At the start of my lyric writing process with the Humperdincks this year, I had some ideas I thought would be great ways to invite their literary voices out to play. With the right prompt or writing cue, I was certain I could tap into an inexhaustible supply of excellent, silly, original material. Is the witch always evil? Do the owls have to sleep in a nest? What kind of food would King Giraffe serve to his guests?
But asking my students, for example, to use a pencil on a piece of paper to write about emotions and relationships and the contours of a character’s personality (complicated and nuanced stuff for any writer to tackle) was like making a beeline for the most recognizable thing on the landscape — the ordinary ways of describing something: good, bad, sad, scared. That meant there were few detours on the way to the hive. It was a good start, useful in gathering momentum, but ultimately too circumscribed.
This is not to say that commonplace means uninteresting; it just means more obvious. I was being too technical with my expectations, too literal for the little ones. I also realized it wasn’t exactly “freeing” for the kids to write spontaneously when every other word represented a new spelling puzzle they had to solve.
I believe writing is an interactive art: what we write has to come from somewhere, has to have its root in some place, even when we write about something unprecedented, wild or unfamiliar to us. It demands that we act and interact, and engage dynamically with a story.
And oddly enough, acting has always been a kind of writing for me. It allows the chance to inhabit a space with more possibilities than are apparent when you’re just staring at a blank page. What I didn’t think about till a little later, humbled by my students’ honest responses to my “brilliant” invocations (“Miss Eva, this is boring”), is that inspiration doesn’t appear because we ask it to, or even when we ask the right question, necessarily. It happens when we are connected, when we are communicating with our experience of something, and letting it dictate to us.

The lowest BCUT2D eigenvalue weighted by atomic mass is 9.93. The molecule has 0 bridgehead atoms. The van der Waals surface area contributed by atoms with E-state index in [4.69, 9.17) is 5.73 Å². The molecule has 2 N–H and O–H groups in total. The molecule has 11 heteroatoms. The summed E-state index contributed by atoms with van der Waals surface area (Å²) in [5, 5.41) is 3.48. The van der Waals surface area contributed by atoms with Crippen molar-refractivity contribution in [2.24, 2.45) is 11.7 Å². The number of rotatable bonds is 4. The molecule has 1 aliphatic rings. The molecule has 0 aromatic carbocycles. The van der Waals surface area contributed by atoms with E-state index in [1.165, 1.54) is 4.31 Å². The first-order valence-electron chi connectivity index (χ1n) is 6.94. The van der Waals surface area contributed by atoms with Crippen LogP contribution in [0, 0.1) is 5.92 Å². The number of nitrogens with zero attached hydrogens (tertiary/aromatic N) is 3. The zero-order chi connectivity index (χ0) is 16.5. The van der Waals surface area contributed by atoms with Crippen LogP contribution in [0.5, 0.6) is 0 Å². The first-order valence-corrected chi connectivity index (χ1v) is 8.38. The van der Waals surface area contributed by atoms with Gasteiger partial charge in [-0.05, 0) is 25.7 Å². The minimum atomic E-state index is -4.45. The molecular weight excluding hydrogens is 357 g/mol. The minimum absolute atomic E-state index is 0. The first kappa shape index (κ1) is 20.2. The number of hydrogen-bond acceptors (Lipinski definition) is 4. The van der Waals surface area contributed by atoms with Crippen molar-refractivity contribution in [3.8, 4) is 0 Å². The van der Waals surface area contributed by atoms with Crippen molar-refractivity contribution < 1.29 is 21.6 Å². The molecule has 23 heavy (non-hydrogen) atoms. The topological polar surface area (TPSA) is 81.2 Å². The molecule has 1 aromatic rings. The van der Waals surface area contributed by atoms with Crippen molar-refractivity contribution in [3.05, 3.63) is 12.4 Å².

I decided to give the kids an opportunity to “walk around” in our opera first, and connect with it from a place that relied less on their ability to match cause to effect and more on their instinct to stretch the truth. I introduced acting games that gave the kids a means to expand their view of what the characters in our opera might be thinking and feeling, anticipating and dreaming about.
Beginning the process of writing lyrics to our dramatic moments by first enacting those moments proved a perfect segue. After that, the kids were more eager to playfully push against the traditional ways to tell a story with language. At that point, metaphors came out to play, as did wacky rhymes and funny poems. I realized, too, that I could assume the role of scribe, while they could write by doing — acting, drawing, dancing, singing — and leave the perfect spelling to me.
– By Eva Langman
Lead Teaching Artist 2014-2015